Philippine environment chief Regina Lopez dumped as miners triumph

Lopez had sent shock waves through the industry during her 10 months as environment chief, seeking to shut down roughly two-thirds of the nation’s existing mines and banning any new open-pit operations

PUBLISHED : Wednesday, 03 May, 2017, 4:48pm
UPDATED : Wednesday, 03 May, 2017, 4:48pm

Philippine Environment Secretary Regina Lopez was sacked on Wednesday when lawmakers rejected her appointment, in a big victory for the mining industry which she had accused of corruption and abuse.

Lopez had sent shock waves through the industry during her 10 months as environment chief, seeking to shut down roughly two-thirds of the nation’s existing mines and banning any new open-pit operations.

What’s stopping the Philippines from mining its riches?

However, despite the strong support of President Rodrigo Duterte who had threatened to shut down the mining industry completely, a congressional body rejected Lopez’s appointment.

“If you want to be confirmed, don’t go against big business!” an angry Lopez shouted during a long press conference after the ruling.

“It’s wrong when lawmakers don’t stand up for the rights of every Filipino, but rather big business. It’s really very wrong.”

Last week, she also announced the ban on open-pit mining, which would have sounded the death knell for one of the world’s biggest planned copper projects in the south of the country.

Mining Inc had run a high-profile campaign to have the Commission on Appointments reject her, arguing she was jeopardising the lives of 1.2 million people who were dependent on the industry.

The Duterte effect: half of metal mines in Philippines have breached environmental rules

The Chamber of Mines released a statement on Wednesday thanking the commission for its quick decision.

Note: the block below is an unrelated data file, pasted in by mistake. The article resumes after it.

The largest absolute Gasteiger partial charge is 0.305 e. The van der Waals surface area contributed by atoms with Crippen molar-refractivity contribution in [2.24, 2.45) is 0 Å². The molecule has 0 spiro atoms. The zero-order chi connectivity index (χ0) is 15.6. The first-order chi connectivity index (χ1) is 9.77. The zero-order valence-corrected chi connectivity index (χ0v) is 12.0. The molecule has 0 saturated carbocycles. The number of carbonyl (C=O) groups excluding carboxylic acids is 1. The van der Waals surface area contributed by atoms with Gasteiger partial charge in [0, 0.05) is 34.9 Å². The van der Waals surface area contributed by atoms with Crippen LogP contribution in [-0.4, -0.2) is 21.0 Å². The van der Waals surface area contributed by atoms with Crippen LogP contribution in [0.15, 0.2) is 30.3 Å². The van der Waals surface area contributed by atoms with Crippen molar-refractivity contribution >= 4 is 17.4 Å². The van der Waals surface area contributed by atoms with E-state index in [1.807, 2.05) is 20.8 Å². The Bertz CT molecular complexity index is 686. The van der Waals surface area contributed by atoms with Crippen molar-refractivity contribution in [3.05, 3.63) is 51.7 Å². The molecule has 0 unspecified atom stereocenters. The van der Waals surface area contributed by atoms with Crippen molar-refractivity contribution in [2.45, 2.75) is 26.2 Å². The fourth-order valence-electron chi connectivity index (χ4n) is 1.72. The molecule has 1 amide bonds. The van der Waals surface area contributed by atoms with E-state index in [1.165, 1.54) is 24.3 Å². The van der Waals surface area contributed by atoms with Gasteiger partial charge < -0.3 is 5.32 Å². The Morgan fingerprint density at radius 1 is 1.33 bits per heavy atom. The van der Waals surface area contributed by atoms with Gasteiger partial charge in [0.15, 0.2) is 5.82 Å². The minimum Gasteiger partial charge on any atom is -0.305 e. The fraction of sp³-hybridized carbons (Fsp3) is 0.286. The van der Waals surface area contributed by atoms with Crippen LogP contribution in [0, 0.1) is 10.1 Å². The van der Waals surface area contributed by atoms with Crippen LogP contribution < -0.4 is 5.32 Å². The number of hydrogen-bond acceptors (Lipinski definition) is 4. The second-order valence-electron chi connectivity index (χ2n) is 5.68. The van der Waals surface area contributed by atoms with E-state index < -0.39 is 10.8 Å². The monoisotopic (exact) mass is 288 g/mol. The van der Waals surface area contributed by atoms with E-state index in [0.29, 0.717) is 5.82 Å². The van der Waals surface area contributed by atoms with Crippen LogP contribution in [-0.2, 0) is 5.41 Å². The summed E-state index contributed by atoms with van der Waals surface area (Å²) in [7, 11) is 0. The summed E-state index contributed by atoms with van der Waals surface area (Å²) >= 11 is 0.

“This is not the end, but rather the beginning of a new chapter for the mining industry,” the statement said.

With the Philippines being the world’s biggest supplier of nickel ore and a major source of copper, Lopez’s campaign had impacted global commodity prices.

Lopez had sought to shut down 28 of the nation’s 40 mines and cancel the contracts of dozens of others.

Environment groups expressed outrage.

“The rejection demonstrates the continued control of powerful destructive industries such as mining in the country’s legislative houses, and the reform promised to Filipinos is a sham,” the Green Thumb coalition, grouping dozens of environment groups, said in a statement.

“It clearly shows where the heart of the Duterte administration is, and clearly it is manifested with big and powerful mining companies.”

Congress rejecting a president’s cabinet appointment is extremely rare in Philippine politics.

But, despite Duterte’s ruling coalition having a majority in both houses of congress, Lopez was the second of his appointments to be rejected.

Perfecto Yasay was in March dumped as foreign secretary when the commission on appointments ruled he had lied in congressional hearings about him holding American citizenship.